Lorraine 12H Pétrel
The Lorraine 12H Pétrel was a French V-12 supercharged, geared piston aeroengine initially rated at 370 kW (500 hp), but later developed to give 640 kW (860 hp). First run in 1932, it powered a variety of mostly French aircraft in the mid-1930s, several on an experimental basis.
During the 1930s Société Lorraine, which in 1937 was nationalised into the Société Nationale de Construction de Moteurs (SNCM), continued its tradition of building large water-coooled aeroengines. These later engines were named after birds: Eider, Courlis (en:curlew), Pétrel and Sterna. The last two remained in production in 1938.
The Pétrel was an upright V-12 engine with two banks of six cylinders, arranged at 60° to each other, driving a common crankshaft. The cylinder blocks were bolted onto the crankcase, all light alloy parts. The crankcase came in two pieces, with seven crankshaft bearings in the upper section. Roller bearings were used at the crankshaft ends; the remaining five were plain. The upper crankcase section also had integrally cast water channels as part of the cooling system.
Steel cylinder liners were screwed into the heads, with their lower parts projecting into the crankcase. Steel seats for valves and sparking plugs were shrunk into the heads. The pistons were forged from alugir, with three compression and one scraper ring and floating bronze bushes for the gudgeon pins. The twelve pistons were connected to the six crankpins in pairs, each with a master and an auxiliary connecting rod. The master rods had forked big ends with white metal bearings; the auxiliary rod ends ran between the forks on bronze bushes.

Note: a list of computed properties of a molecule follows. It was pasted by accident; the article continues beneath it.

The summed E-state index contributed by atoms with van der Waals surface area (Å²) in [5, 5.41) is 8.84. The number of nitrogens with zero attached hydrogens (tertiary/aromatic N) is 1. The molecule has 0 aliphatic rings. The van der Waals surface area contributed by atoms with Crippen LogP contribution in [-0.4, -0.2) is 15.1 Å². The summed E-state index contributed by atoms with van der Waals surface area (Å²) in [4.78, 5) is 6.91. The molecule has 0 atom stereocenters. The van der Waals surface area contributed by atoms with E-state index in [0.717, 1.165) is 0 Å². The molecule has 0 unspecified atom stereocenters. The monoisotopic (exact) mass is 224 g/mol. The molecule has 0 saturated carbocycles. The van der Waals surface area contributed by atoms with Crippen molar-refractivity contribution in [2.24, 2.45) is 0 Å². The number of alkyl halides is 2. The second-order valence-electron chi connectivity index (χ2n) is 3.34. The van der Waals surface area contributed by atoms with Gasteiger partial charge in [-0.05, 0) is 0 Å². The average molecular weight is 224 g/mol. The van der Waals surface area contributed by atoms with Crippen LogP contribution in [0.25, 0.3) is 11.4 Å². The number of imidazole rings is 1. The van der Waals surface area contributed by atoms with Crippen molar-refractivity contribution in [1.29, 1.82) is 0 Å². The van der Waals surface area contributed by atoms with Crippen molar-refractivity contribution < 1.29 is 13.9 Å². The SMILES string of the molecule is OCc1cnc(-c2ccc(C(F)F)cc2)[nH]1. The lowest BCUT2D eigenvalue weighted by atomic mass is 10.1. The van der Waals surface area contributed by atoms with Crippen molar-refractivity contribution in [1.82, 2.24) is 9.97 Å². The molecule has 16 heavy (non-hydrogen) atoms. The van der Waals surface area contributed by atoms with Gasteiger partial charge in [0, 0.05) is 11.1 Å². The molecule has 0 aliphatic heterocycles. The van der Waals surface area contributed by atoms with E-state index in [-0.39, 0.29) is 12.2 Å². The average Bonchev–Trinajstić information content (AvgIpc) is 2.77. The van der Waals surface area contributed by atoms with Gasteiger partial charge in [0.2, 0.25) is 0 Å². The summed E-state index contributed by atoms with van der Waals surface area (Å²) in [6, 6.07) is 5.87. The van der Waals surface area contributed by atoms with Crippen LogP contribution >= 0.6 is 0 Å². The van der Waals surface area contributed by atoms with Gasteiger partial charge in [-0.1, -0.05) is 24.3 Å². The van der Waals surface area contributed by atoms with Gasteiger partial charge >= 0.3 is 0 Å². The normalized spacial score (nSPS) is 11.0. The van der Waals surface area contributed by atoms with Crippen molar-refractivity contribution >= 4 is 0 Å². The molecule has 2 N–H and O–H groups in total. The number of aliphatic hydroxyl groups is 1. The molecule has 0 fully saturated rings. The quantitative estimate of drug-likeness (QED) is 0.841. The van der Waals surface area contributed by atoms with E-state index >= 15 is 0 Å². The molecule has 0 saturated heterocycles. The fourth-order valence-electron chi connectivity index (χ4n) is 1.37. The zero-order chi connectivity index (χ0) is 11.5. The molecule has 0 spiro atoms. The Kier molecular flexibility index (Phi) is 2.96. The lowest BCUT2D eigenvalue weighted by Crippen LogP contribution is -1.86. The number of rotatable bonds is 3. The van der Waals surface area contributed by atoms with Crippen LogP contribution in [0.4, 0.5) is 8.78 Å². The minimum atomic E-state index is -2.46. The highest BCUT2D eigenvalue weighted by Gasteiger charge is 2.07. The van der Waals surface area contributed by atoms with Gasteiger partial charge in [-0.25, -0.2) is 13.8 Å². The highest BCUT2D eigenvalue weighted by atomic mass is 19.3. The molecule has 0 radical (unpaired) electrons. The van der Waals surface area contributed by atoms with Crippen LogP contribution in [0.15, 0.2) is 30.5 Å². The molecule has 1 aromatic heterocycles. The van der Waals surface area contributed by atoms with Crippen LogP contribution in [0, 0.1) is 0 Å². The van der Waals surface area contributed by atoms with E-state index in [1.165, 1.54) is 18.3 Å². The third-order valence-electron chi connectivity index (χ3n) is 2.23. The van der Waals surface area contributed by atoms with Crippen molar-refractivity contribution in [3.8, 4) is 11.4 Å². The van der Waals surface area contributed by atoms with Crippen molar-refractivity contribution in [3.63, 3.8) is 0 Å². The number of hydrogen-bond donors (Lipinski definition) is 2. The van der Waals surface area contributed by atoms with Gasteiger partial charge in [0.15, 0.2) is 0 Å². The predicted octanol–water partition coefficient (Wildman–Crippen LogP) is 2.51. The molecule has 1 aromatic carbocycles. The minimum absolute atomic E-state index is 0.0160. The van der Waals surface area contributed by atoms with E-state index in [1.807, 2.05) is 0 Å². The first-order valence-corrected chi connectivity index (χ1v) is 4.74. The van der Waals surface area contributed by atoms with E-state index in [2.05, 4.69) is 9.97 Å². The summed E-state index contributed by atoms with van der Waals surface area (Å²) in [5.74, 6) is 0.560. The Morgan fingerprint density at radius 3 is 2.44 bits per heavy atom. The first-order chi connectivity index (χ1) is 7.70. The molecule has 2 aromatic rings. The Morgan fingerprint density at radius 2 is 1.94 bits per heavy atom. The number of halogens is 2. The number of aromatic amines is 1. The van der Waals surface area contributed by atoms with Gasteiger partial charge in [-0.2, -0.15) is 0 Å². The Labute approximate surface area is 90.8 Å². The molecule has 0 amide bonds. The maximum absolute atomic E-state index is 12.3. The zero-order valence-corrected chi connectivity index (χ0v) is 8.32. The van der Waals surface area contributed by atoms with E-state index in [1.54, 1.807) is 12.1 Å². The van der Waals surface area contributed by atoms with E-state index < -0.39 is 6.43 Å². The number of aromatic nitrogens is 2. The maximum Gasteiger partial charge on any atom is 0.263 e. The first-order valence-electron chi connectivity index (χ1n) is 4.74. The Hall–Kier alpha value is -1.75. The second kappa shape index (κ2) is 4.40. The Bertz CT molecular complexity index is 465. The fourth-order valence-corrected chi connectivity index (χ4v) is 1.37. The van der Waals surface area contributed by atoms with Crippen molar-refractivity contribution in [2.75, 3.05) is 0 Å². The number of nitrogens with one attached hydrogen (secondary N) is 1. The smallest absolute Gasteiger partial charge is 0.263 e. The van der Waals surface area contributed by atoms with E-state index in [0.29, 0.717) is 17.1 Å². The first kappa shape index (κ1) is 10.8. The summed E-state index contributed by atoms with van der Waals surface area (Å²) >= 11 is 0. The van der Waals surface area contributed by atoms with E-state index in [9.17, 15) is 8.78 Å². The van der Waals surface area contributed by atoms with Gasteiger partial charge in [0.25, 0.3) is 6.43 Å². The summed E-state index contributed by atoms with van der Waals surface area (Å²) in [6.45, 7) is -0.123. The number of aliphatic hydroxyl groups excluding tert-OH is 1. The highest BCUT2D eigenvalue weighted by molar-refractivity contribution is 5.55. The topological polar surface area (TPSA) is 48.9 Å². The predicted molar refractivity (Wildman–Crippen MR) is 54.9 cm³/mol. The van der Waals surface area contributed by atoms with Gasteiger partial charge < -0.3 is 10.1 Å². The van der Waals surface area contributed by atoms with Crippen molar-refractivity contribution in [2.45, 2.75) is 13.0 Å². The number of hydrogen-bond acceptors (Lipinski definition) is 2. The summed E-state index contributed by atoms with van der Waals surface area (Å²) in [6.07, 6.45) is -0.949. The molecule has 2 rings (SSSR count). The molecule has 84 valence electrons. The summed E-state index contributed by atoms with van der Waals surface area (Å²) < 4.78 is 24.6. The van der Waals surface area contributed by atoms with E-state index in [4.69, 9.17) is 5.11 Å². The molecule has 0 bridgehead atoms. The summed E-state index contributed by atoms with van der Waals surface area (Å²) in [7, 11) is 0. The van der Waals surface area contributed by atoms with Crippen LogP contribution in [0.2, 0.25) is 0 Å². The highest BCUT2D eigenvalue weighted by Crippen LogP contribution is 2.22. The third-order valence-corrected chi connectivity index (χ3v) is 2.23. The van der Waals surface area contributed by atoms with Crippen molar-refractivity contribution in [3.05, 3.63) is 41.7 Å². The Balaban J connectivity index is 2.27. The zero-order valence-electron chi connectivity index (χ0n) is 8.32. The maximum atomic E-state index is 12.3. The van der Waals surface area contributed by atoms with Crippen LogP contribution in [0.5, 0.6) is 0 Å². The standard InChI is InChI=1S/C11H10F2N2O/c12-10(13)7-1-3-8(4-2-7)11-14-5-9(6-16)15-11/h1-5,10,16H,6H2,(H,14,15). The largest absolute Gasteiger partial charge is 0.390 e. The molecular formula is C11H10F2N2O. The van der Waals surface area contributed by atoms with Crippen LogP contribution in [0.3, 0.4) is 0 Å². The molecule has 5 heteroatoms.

The Pétrel had four overhead valves per cylinder, two exhaust and two inlet, in bronze valve guides. Each bank had its own overhead camshaft and each cam operated a pair of valves through T-shaped tappets, the stem of the T moving in a guide to avoid sideways force on the valve stems. There were two sparking plugs per cylinder and twin magnetos. A carburettor fed the mixture into the intake of the supercharger, at the rear of the engine. The Pétrel's output could be left or right handed; a Lorraine patent planet gearset, with six satellite gears, provided an 11:17 reduction of propeller shaft speed.
First run in 1932, the early Pétrels produced only 370 kW (500 hp) but by 1938 the engine had been developed into the 12Hars model which gave 640 kW (860 hp). This variant was used by the Koolhoven F.K.55 fighter, where it drove a pair of counter-rotating, twin-bladed propellers.
Like the Koolhoven F.K.55, many of the aircraft types to use the Pétrel were one-offs, testing the Lorraine against better known engines from Hispano-Suiza and Rolls-Royce but the Potez 542 version of the Potez 540 family were built in numbers, with 74 of these twin-engined, multi-role (bomber, reconnaissance and transport) aircraft supplied to the French and Spanish air forces.